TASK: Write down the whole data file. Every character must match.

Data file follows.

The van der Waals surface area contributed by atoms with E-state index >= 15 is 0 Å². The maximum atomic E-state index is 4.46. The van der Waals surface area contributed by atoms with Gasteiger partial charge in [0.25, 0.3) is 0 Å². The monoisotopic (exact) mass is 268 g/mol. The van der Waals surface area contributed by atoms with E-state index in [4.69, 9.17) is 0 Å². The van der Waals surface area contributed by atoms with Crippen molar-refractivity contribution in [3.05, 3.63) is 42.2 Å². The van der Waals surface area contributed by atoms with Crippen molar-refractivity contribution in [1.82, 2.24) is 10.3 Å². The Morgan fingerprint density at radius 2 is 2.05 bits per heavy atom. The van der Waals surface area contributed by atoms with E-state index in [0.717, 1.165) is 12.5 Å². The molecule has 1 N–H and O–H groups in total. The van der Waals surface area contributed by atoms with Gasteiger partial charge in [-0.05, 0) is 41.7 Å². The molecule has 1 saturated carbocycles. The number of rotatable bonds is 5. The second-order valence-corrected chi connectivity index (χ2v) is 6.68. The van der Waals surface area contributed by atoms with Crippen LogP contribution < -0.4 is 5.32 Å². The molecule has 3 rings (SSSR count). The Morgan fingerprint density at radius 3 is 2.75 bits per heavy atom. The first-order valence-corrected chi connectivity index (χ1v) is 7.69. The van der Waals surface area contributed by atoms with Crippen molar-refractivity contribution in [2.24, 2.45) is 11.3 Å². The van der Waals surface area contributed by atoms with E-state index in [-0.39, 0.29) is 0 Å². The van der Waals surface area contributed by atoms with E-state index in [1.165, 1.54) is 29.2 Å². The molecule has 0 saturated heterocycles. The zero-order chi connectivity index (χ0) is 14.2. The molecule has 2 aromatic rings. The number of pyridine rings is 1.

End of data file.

The van der Waals surface area contributed by atoms with E-state index >= 15 is 0 Å². The maximum atomic E-state index is 4.46. The van der Waals surface area contributed by atoms with Gasteiger partial charge in [0.25, 0.3) is 0 Å². The monoisotopic (exact) mass is 268 g/mol. The van der Waals surface area contributed by atoms with E-state index in [4.69, 9.17) is 0 Å². The van der Waals surface area contributed by atoms with Crippen molar-refractivity contribution in [3.05, 3.63) is 42.2 Å². The van der Waals surface area contributed by atoms with Crippen molar-refractivity contribution in [1.82, 2.24) is 10.3 Å². The Morgan fingerprint density at radius 2 is 2.05 bits per heavy atom. The van der Waals surface area contributed by atoms with E-state index in [0.717, 1.165) is 12.5 Å². The molecule has 1 N–H and O–H groups in total. The van der Waals surface area contributed by atoms with Gasteiger partial charge in [-0.05, 0) is 41.7 Å². The molecule has 1 saturated carbocycles. The number of rotatable bonds is 5. The second-order valence-corrected chi connectivity index (χ2v) is 6.68. The van der Waals surface area contributed by atoms with Crippen LogP contribution < -0.4 is 5.32 Å². The molecule has 3 rings (SSSR count). The Morgan fingerprint density at radius 3 is 2.75 bits per heavy atom. The first-order valence-corrected chi connectivity index (χ1v) is 7.69. The van der Waals surface area contributed by atoms with Crippen molar-refractivity contribution in [2.24, 2.45) is 11.3 Å². The van der Waals surface area contributed by atoms with E-state index in [-0.39, 0.29) is 0 Å². The van der Waals surface area contributed by atoms with E-state index in [1.165, 1.54) is 29.2 Å². The molecule has 0 saturated heterocycles. The zero-order chi connectivity index (χ0) is 14.2. The molecule has 2 aromatic rings. The number of pyridine rings is 1.